Harvard Educational Review
  1. The Edison Schools

    Corporate Schooling and the Assault on Public Education

    By Kenneth Saltman

    Full Text:

    As suggested by the subtitle, Kenneth Saltman’s exposé of Edison Schools makes no attempt to disguise its opposition to the largest for-profit educational management organization (EMO) in the United States. Saltman, however, does not believe that the privatization of American public schools is the result of a “conspiracy of overfed cigar-puffing men in three piece suits.” Aiming to be “radically hopeful rather than sniping and cynical,” Saltman chronicles the founding of the company, assesses its performance, and ultimately seeks to transform the terms with which the successes and failures of the privatization movement are measured. While Saltman hopes that his book will help dissenting parents and students in the event that an Edison school is proposed in their community, his primary purpose is to elevate the debate over corporate schooling by highlighting “the role that public schooling plays in a vibrant democracy.”

    Inspired by the voucher and charter school movements of the 1990s, forty-seven EMOs were operating as of 2003. Edison and other EMOs persuaded school districts that they could provide effective and efficient administration. EMOs promised to out perform publicly run schools and turn a profit by centralizing bureaucracy, generating economies of scale, and hiring low-cost, nonunion labor. Edison also sought to increase its allure by pledging laptop computers for each student, dual-language instruction, increased parent involvement, and longer school days.

    The Edison Schools argues that the company has failed to provide high-quality education. Many of the company’s selling points, such as free laptops and bilingual instruction, were abandoned when they were found to be too expensive. To further support his criticism, Saltman cites research revealing the poor standardized test performance of many Edison schools. He suggests that generous media coverage allowed the company to continue to make contracts with school systems even as it struggled to educate children and earn profits.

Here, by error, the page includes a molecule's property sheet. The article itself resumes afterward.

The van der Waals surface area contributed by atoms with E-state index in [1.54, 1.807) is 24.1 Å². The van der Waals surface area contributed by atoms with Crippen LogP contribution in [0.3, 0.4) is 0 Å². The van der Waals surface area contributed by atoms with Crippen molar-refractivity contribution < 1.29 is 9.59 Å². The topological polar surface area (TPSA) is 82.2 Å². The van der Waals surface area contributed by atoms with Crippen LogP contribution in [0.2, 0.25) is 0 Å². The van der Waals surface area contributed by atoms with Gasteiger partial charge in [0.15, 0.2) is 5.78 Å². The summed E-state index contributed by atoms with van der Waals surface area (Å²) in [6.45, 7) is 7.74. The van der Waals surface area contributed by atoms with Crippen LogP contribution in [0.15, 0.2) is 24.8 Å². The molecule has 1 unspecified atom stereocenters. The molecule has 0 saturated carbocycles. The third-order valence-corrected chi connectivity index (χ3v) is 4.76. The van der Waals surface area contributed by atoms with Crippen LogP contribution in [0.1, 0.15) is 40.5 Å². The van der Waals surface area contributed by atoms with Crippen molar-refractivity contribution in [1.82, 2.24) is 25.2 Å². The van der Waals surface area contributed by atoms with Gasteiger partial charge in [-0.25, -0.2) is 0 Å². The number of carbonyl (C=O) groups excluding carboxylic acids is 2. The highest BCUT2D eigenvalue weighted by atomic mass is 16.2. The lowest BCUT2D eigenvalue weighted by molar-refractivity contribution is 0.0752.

Edison Schools aims its most heartfelt criticism at the question of whether students and the nation are best served by public or corporate education providers. Saltman believes that assessing Edison solely in terms of test scores overlooks an essential feature of for-profit schooling — the elimination of schools as preserves of democratic exploration and critical thinking. Saltman bases this critique largely on his analysis of the highly structured Success for All and Everyday Mathematics curricula prescribed by Edison. Not only does Saltman question the academic efficacy of these curricula, but he suggests that their canned question-and-answer sequences leave no room for criticism of the status quo. Saltman doubts if Edison would ever promote this sort of classroom environment, since the company is a mainstream corporate institution and “institutions do not commit suicide.”

    In later sections, Saltman provides case studies of Edison failures. After being billed as the company’s flagship school, the Boston Renaissance charter school severed its relationship with Edison after its test scores sagged. The Edison Charter Academy in San Francisco fired the company after a series of community protests, as well as accusations that school officials were encouraging students in special education classes to transfer elsewhere. Even in Philadelphia, its largest contract (20 schools), Edison was unable to create significant economies of scale.

    The concluding chapter of The Edison Schools delves into a broader discussion of ideological and economic conflicts over the purpose of public education. Informed by work of Bowles, Gintis, and Giroux, Saltman makes a case for the benefits of public education insulated from the dictates of neoliberal functionalism. While Saltman has consulted an array of scholarly sources, The Edison Schools is essentially a journalistic account. The book’s informal approach is highlighted by its frequent reliance on long and somewhat undigested newspaper quotations. While his book occasionally adopts a muckraking tone, Saltman thoroughly explains the reasoning behind his opposition to Edison schools. This passionate book will be welcome reading for parents, teachers, and students who are skeptical of the promise of corporate schooling.

    S.G.
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    Book Notes

    The Edison Schools
    By Kenneth Saltman

    Vocabulary Instruction
    Edited by James Bauman and Edward Kame'enui

    Political Education
    By Christopher Cross

    Against Common Sense
    By Kevin Kumashiro

    The Trouble with Ed Schools
    By David Labaree

    Prairie Town
    By Jacqueline Edmondson

    Contested Policy
    By Guadalupe San Miguel Jr.